Why It's Tough To Cut the Budget By Killing Programs
It's not easy to cut the federal budget.
On Monday, the White House released its 2011 budget. The numbers are daunting—particularly the projected $1.6 trillion deficit. But the Obama administration is doing all it can to show it's serious about restraining government spending. With this budget, it proposed $23 billion in savings that would come from terminating, reducing, or squeezing 126 government programs.
That's not a big amount in budget terms, though it's a symbolic start. Yet the breakdown of those numbers suggests that President Obama is not likely to achieve any truly significant savings by eliminating whole programs.
The budget notes that of the $23 billion in proposed savings, only $8.36 billion would come from the discretionary termination of programs. And though 47 programs have been targeted by the White House for extermination, most of the savings would result from killing two programs: the military's C-17 cargo plane ($2.5 billion) and NASA's Constellation Systems program, which was initiated by President George W. Bush in 2005 to return astronauts to the moon and then send them to Mars ($3.5 billion). These two programs account for almost 75 percent of the discretionary termination cuts. There's not much of a payoff for the administration if it does end—as it proposes to do—the Christopher Columbus Fellowship Foundation, which was established in 1992 to fund research designed "to produce new discoveries in all fields of endeavor for the benefit of mankind." Total savings here: $1 million.
It's a Washington cliché: every program is somebody's baby. But the C-17 program is especially so. Worse, it is a vampire. It cannot be killed. Last year, the administration tried to end production of the plane and save $2.5 billion. It says that with the existing fleet of C-17s (and those already ordered) and C-5 cargo aircraft, the Defense Department can meet its "mobility needs, even under the most stressing scenarios." But the Senate in October voted 68-30 against grounding the program. (The move to cancel production of more C-17s was led on Capitol Hill by Senator John McCain). This Boeing program employs more than 30,000 workers in 43 states. So lots of politicians in both parties fought for it—and will continue doing so.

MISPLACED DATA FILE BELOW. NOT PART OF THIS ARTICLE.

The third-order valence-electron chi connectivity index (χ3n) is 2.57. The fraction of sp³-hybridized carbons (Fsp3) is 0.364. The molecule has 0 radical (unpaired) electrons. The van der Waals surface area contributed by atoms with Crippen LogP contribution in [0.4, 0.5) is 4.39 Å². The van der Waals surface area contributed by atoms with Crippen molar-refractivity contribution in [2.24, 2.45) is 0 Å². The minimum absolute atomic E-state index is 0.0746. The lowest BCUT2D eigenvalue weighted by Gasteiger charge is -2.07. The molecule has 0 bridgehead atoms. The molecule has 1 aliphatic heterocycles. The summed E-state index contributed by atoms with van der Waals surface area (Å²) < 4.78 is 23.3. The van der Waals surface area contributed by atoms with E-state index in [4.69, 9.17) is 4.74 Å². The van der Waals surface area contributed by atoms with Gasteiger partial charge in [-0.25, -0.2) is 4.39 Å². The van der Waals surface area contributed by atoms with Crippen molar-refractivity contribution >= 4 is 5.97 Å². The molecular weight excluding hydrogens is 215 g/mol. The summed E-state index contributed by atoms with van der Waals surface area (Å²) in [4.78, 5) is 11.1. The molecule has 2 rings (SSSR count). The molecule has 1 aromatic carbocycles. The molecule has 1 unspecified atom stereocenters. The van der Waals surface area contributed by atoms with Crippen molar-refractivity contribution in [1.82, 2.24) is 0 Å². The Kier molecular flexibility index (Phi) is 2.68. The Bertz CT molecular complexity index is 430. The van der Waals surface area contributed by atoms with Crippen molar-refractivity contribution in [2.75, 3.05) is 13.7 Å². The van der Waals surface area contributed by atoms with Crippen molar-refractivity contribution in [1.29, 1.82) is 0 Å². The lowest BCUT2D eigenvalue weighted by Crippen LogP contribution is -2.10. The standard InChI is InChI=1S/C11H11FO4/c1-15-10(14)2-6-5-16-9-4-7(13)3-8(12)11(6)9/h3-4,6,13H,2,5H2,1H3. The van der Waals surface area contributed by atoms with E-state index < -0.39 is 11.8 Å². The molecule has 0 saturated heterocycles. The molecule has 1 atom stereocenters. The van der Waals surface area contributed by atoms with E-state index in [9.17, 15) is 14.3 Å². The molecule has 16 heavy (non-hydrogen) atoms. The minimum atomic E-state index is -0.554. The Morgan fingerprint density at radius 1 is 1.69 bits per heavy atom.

The Obama administration might have an easier time deep-sixing NASA's moon program. It notes that the troubled program has been behind schedule and cannot achieve its goals without multi-billion-dollar budget increases. The program, the budget says, "was not clearly aimed at meeting today's national priorities." Still, the program has its political champions. "I, for one, intend to stand up and fight for NASA, and for the thousands of people who stand to lose their jobs," said Democratic Senator Bill Nelson of Florida.
Nelson may have a tougher time than Capitol Hill fans of the C-17. But the hardest job by far is finding whole programs to wipe out. Banking on a C-17 termination to achieve budget savings is quite a risk.
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